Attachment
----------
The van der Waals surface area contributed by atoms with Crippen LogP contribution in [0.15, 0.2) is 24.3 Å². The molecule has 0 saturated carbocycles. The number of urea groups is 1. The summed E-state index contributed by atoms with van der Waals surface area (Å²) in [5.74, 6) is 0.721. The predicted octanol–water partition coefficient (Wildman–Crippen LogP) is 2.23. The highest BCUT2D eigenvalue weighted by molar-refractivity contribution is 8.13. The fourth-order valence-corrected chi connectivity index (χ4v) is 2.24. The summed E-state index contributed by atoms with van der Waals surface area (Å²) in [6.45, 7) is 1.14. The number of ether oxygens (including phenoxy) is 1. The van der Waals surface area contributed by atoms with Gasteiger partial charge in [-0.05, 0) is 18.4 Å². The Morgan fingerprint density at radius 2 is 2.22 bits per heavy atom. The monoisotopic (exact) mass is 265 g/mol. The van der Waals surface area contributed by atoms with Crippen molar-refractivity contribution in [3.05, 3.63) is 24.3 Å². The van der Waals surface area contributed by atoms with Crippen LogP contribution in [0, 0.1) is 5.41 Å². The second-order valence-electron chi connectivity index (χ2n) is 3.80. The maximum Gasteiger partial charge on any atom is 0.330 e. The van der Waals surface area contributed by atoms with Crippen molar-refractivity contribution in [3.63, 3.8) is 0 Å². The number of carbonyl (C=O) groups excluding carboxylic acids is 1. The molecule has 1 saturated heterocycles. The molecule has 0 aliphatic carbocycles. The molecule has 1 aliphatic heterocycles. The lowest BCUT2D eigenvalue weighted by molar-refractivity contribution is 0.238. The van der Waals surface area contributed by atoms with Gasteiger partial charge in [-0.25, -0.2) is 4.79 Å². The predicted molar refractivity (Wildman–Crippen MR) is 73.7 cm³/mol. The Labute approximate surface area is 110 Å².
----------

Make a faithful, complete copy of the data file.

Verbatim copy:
The van der Waals surface area contributed by atoms with Crippen LogP contribution in [0.15, 0.2) is 24.3 Å². The molecule has 0 saturated carbocycles. The number of urea groups is 1. The summed E-state index contributed by atoms with van der Waals surface area (Å²) in [5.74, 6) is 0.721. The predicted octanol–water partition coefficient (Wildman–Crippen LogP) is 2.23. The highest BCUT2D eigenvalue weighted by molar-refractivity contribution is 8.13. The fourth-order valence-corrected chi connectivity index (χ4v) is 2.24. The summed E-state index contributed by atoms with van der Waals surface area (Å²) in [6.45, 7) is 1.14. The number of ether oxygens (including phenoxy) is 1. The van der Waals surface area contributed by atoms with Gasteiger partial charge in [-0.05, 0) is 18.4 Å². The Morgan fingerprint density at radius 2 is 2.22 bits per heavy atom. The monoisotopic (exact) mass is 265 g/mol. The van der Waals surface area contributed by atoms with Crippen molar-refractivity contribution in [3.05, 3.63) is 24.3 Å². The van der Waals surface area contributed by atoms with Crippen LogP contribution in [0, 0.1) is 5.41 Å². The second-order valence-electron chi connectivity index (χ2n) is 3.80. The maximum Gasteiger partial charge on any atom is 0.330 e. The van der Waals surface area contributed by atoms with Crippen molar-refractivity contribution in [3.63, 3.8) is 0 Å². The number of carbonyl (C=O) groups excluding carboxylic acids is 1. The molecule has 1 saturated heterocycles. The molecule has 0 aliphatic carbocycles. The molecule has 1 aliphatic heterocycles. The lowest BCUT2D eigenvalue weighted by molar-refractivity contribution is 0.238. The van der Waals surface area contributed by atoms with Gasteiger partial charge in [-0.25, -0.2) is 4.79 Å². The predicted molar refractivity (Wildman–Crippen MR) is 73.7 cm³/mol. The Labute approximate surface area is 110 Å².